If time is short, provide student groups with materials for building their models and a list of criteria and constraints that you have developed for them. Have students work quickly through the brainstorming and initial design stages and begin constructing their first model. To save time, reduce the number of iterations each group completes before moving to the final competition and analysis.
1. Define the engineering problem that needs to be solved.
The engineering problem we need to solve is how to build a flier that will travel the farthest from a starting point using structures like those in plant seeds.
2. What are the requirements that the model needs to meet to be successful?
The main criterion is that the final model must carry a “seed” at least 4 meters and ideally as far from the starting point as possible as measured by the horizontal distance on the ground. The model must incorporate structures like those used by wind-dispersed plant seeds.
3. What are the limitations or constraints of the model?
The model must be built using materials available in the classroom. The model must carry a “seed” that has a mass of 2.5 grams and be 20–120 millimeters long.
4. How has the problem already been solved by plants?
Plants have evolved seed structures like membranous wings or parachutes that use wind, air resistance and vortexes to slow their seeds’ descent so that the seeds stay in the air longer and travel farther.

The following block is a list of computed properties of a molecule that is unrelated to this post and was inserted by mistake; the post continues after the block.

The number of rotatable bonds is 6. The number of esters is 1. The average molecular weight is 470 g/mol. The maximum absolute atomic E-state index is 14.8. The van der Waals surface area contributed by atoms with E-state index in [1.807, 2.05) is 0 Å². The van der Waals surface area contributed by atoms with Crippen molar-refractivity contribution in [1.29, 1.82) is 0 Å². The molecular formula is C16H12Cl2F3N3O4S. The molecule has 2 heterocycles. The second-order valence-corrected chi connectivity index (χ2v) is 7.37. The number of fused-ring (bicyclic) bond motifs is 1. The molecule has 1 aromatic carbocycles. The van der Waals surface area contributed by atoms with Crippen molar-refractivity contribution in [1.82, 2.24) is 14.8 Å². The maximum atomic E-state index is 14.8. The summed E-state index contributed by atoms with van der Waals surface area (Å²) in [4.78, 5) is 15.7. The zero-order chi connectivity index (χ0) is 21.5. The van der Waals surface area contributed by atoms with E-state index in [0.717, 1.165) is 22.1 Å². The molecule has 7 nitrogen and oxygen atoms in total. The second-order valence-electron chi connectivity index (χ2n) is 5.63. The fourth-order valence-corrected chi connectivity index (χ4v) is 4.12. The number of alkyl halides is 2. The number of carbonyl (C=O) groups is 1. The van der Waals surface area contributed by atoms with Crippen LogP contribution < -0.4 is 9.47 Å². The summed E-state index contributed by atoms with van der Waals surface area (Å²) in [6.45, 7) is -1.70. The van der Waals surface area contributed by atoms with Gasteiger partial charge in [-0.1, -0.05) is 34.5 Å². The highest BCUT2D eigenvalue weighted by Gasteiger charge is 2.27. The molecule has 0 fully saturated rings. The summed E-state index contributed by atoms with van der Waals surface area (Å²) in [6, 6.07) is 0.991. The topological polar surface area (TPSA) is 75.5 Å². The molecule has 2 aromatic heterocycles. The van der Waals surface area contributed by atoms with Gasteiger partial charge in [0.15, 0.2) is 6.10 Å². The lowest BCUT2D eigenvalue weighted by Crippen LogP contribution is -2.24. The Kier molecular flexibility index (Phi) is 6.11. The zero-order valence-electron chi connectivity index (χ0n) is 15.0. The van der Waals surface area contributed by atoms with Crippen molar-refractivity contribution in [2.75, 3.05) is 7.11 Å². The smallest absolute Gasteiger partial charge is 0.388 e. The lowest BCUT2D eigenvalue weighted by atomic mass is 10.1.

Develop possible solutions
After the class has defined the problem and established criteria and constraints for design solutions, organize the class into groups. Each group will develop and refine a design for a flier. Groups will then construct models of their designs that will compete at the beginning of the next class period.
As students design their fliers, have them use the following questions to guide their development. Please note that the provided answers are examples and that student answers will vary.
1. What scientific principles are going to guide your design?
We are going to focus on increasing air resistance to slow the velocity at which the flier falls. We are also going to use Bernoulli’s principle to create lift that will cause the flier to rotate.
2. What features could you build into your flier? Brainstorm ideas for how to construct a flier that meets the criteria and constraints determined by the class. Record all ideas as they are presented and build on the ideas of others.
1) Build a flier that is shaped like a maple seed.
2) Build a flier that is shaped like a maple seed but has two or three straight wings that extend from the same side of the seed.
3) Build a flier that is like a maple seed but has two or three bent wings that extend from the same side of the seed.
4) Build a flier that has wings on the opposite side of the seed.
5) Build a flat flier that is shaped like a disc with the seed at the center.